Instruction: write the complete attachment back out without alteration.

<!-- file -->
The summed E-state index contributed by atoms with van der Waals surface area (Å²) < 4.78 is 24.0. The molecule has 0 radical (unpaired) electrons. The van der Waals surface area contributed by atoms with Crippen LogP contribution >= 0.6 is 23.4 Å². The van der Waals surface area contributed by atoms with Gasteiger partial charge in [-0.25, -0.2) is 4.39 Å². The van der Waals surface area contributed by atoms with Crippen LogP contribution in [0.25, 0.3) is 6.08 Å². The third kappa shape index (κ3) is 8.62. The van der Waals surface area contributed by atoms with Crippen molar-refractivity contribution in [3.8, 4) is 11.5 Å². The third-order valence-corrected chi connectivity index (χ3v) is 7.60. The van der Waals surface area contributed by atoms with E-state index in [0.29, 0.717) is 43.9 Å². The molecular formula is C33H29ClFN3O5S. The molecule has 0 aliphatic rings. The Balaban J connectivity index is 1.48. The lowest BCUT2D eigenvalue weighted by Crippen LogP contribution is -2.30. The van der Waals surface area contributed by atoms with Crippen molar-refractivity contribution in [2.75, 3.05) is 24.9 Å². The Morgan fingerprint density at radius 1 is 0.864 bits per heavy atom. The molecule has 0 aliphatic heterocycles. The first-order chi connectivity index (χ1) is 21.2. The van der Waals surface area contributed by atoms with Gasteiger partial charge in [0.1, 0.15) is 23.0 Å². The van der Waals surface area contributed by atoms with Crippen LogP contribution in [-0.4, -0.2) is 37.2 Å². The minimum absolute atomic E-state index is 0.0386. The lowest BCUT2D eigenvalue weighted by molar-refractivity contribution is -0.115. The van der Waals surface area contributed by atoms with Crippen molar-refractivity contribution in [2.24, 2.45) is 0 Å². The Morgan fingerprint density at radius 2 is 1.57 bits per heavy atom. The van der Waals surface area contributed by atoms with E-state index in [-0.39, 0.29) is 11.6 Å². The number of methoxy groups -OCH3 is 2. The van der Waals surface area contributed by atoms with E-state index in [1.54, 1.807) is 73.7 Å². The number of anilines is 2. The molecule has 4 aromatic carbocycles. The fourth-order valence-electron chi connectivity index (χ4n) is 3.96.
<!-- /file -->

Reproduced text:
The summed E-state index contributed by atoms with van der Waals surface area (Å²) < 4.78 is 24.0. The molecule has 0 radical (unpaired) electrons. The van der Waals surface area contributed by atoms with Crippen LogP contribution >= 0.6 is 23.4 Å². The van der Waals surface area contributed by atoms with Gasteiger partial charge in [-0.25, -0.2) is 4.39 Å². The van der Waals surface area contributed by atoms with Crippen LogP contribution in [0.25, 0.3) is 6.08 Å². The third kappa shape index (κ3) is 8.62. The van der Waals surface area contributed by atoms with Crippen molar-refractivity contribution in [3.8, 4) is 11.5 Å². The third-order valence-corrected chi connectivity index (χ3v) is 7.60. The van der Waals surface area contributed by atoms with E-state index in [0.29, 0.717) is 43.9 Å². The molecular formula is C33H29ClFN3O5S. The molecule has 0 aliphatic rings. The Balaban J connectivity index is 1.48. The lowest BCUT2D eigenvalue weighted by Crippen LogP contribution is -2.30. The van der Waals surface area contributed by atoms with Crippen molar-refractivity contribution in [2.75, 3.05) is 24.9 Å². The Morgan fingerprint density at radius 1 is 0.864 bits per heavy atom. The molecule has 0 aliphatic heterocycles. The first-order chi connectivity index (χ1) is 21.2. The van der Waals surface area contributed by atoms with Gasteiger partial charge in [0.1, 0.15) is 23.0 Å². The van der Waals surface area contributed by atoms with Crippen LogP contribution in [-0.4, -0.2) is 37.2 Å². The minimum absolute atomic E-state index is 0.0386. The lowest BCUT2D eigenvalue weighted by molar-refractivity contribution is -0.115. The van der Waals surface area contributed by atoms with Crippen molar-refractivity contribution in [2.24, 2.45) is 0 Å². The Morgan fingerprint density at radius 2 is 1.57 bits per heavy atom. The van der Waals surface area contributed by atoms with E-state index in [-0.39, 0.29) is 11.6 Å². The number of methoxy groups -OCH3 is 2. The van der Waals surface area contributed by atoms with E-state index in [1.54, 1.807) is 73.7 Å². The number of anilines is 2. The molecule has 4 aromatic carbocycles. The fourth-order valence-electron chi connectivity index (χ4n) is 3.96.